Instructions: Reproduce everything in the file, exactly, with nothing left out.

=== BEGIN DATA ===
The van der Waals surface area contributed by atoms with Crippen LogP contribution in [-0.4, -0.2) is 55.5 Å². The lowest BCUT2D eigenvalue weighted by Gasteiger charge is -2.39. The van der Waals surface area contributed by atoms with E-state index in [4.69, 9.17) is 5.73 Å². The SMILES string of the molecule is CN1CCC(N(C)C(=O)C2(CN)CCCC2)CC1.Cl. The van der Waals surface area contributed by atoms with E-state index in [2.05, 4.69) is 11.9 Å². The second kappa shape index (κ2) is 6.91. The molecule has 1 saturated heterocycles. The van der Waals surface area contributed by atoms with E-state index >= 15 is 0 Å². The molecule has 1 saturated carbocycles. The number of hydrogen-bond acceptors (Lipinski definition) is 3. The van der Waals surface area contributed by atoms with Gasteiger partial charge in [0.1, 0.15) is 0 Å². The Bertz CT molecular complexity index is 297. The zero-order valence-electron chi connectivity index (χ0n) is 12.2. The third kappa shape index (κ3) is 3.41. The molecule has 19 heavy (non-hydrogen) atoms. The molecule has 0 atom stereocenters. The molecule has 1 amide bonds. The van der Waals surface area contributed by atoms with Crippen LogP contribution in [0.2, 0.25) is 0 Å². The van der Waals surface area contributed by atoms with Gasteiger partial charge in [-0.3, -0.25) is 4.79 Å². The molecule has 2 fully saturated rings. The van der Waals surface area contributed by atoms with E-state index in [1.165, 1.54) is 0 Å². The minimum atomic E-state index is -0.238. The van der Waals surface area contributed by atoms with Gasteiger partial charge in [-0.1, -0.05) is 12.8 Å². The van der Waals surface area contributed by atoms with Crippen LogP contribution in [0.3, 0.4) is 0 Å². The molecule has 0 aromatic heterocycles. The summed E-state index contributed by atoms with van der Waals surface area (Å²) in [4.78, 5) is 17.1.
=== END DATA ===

The van der Waals surface area contributed by atoms with Crippen LogP contribution in [-0.4, -0.2) is 55.5 Å². The lowest BCUT2D eigenvalue weighted by Gasteiger charge is -2.39. The van der Waals surface area contributed by atoms with E-state index in [4.69, 9.17) is 5.73 Å². The SMILES string of the molecule is CN1CCC(N(C)C(=O)C2(CN)CCCC2)CC1.Cl. The van der Waals surface area contributed by atoms with E-state index in [2.05, 4.69) is 11.9 Å². The second kappa shape index (κ2) is 6.91. The molecule has 1 saturated heterocycles. The van der Waals surface area contributed by atoms with E-state index >= 15 is 0 Å². The molecule has 1 saturated carbocycles. The number of hydrogen-bond acceptors (Lipinski definition) is 3. The van der Waals surface area contributed by atoms with Gasteiger partial charge in [0.1, 0.15) is 0 Å². The Bertz CT molecular complexity index is 297. The zero-order valence-electron chi connectivity index (χ0n) is 12.2. The third kappa shape index (κ3) is 3.41. The molecule has 19 heavy (non-hydrogen) atoms. The molecule has 0 atom stereocenters. The molecule has 1 amide bonds. The van der Waals surface area contributed by atoms with Crippen LogP contribution in [0.2, 0.25) is 0 Å². The van der Waals surface area contributed by atoms with Gasteiger partial charge in [-0.3, -0.25) is 4.79 Å². The molecule has 2 fully saturated rings. The van der Waals surface area contributed by atoms with E-state index in [1.165, 1.54) is 0 Å². The minimum atomic E-state index is -0.238. The van der Waals surface area contributed by atoms with Gasteiger partial charge in [-0.1, -0.05) is 12.8 Å². The van der Waals surface area contributed by atoms with Crippen LogP contribution in [0.3, 0.4) is 0 Å². The molecule has 0 aromatic heterocycles. The summed E-state index contributed by atoms with van der Waals surface area (Å²) in [4.78, 5) is 17.1.